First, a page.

A key ingredient in Eminence Organics USDA Collection, peppermint is a tough little plant that does great growing in the kitchen or the garden. Originally hailing from riverbanks, peppermint likes to grow in areas that mimic that environment: moist but well-drained soil with partial to full-sun. If growing outdoors, know that peppermint roots spread and you may want to keep your plant in a container to control its growth. Don’t be afraid to pick and prune peppermint often as this will keep it healthy and under control. Peppermint can be easily started from store-bought plants or even from trimmings, and the leaves can be used to flavor a number of dishes including tea, sauces and salads.
Outdoor Plants That Are Easy To Care For
If you’re struggling to start a garden, look no further. These three options are sure to thrive outdoors without hassle or fuss.
Beautifully fragrant and with delicate purple blooms, lavender is an herb originally hailing from the Mediterranean. As such, lavender excels in full sun but will last through winter as long as it is kept in a sheltered area. When growing lavender, do not over-water. Keep the soil well-drained, and think about growing it in raised beds or planters if your soil is heavy or muddy. Plant your lavender in dry soil or coarse potting mix, and do not use high-nitrogen fertilizer or manure as lavender does not care for an acidic environment. Grown on the Eminence Certified Organic Farm, we love to use harvested lavender as a cooking ingredient, for bouquets and of course, in skin care.
Not only is rhubarb delicious in pies, crumbles and jams, its broad leaves and red stems look beautiful in any garden. Rhubarb is very low-maintenance and will last for years. Although rhubarb loves full sun and well-drained soil, it does best in mild weather that falls below 40 degrees Fahrenheit in the winter. Rhubarb doesn’t care to be moved, so ensure you are confident in your choice of location before planting! A hungry plant, your rhubarb should be fed plenty of manure or compost which can be mixed into the soil when planting. It is best to plant during a mild time of year like spring or autumn. Water at the base of the plant, ensuring the soil stays moist – but not wet. You can begin harvesting your rhubarb in its second year, typically from May to June. Most importantly? When you harvest, ensure you eat only the stems as the leaves are poisonous to consume.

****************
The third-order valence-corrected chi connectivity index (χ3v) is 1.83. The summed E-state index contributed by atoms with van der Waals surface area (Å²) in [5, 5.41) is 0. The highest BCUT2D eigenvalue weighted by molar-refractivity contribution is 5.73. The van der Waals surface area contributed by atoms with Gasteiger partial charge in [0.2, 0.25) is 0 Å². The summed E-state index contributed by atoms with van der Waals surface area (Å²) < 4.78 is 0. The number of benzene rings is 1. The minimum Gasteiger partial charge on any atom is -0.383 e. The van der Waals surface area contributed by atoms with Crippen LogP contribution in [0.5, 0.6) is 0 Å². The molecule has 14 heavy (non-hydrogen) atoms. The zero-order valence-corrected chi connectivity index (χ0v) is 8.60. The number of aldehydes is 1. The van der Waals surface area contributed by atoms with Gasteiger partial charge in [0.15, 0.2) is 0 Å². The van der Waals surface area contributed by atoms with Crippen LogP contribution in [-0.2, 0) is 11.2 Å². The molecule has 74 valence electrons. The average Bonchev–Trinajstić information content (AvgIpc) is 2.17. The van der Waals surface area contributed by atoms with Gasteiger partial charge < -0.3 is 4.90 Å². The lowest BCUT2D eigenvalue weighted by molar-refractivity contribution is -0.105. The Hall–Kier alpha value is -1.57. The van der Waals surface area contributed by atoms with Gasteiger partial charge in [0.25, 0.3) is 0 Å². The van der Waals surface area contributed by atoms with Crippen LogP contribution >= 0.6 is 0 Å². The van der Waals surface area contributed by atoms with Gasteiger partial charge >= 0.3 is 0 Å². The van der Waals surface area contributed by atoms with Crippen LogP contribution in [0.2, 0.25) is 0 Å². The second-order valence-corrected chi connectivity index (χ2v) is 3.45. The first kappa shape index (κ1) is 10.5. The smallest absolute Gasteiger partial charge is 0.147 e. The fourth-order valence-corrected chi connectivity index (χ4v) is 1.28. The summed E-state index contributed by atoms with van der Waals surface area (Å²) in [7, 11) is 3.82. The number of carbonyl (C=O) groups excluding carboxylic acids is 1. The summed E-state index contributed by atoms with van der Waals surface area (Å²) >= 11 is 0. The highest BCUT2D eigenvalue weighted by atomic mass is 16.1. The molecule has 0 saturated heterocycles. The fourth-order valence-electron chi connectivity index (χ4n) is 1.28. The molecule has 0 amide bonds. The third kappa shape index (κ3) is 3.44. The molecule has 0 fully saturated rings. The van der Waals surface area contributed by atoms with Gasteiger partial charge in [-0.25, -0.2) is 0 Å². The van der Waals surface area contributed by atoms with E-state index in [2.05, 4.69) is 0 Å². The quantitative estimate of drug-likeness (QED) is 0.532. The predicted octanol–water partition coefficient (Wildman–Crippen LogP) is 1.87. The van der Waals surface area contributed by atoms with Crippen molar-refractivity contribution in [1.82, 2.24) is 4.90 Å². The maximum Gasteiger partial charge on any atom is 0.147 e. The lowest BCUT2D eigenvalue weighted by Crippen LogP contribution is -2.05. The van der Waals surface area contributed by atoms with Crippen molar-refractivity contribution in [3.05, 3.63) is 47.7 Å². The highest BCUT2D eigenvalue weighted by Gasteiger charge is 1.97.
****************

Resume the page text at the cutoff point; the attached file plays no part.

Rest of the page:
A slightly larger addition to the garden, stunning spirea is a deciduous shrub with either spring or summer blooms in white, pink or red. As noted by Plants Database, these shrubs are “among the easiest flowering shrubs to grow…often used in foundation plantings, as hedges and in perennial gardens.” Spirea can grow pretty much anywhere, but are partial to full sun and ample drainage. Growing three to eight feet tall, spirea can be planted anytime from spring to early fall, and in any soil. Water your spirea weekly to keep the soil lightly moist, and don’t be afraid to deadhead flowers or prune back branches, as spireas will continue to grow and flower even after heavy pruning.
With these tips we know you can start a stunning collection of plants in no time. Do you have an addition to our list of plants that are hard to kill? Tell us in the comments below and join the conversation on Facebook | Instagram | Twitter | Pinterest | LinkedIn | YouTube | G+.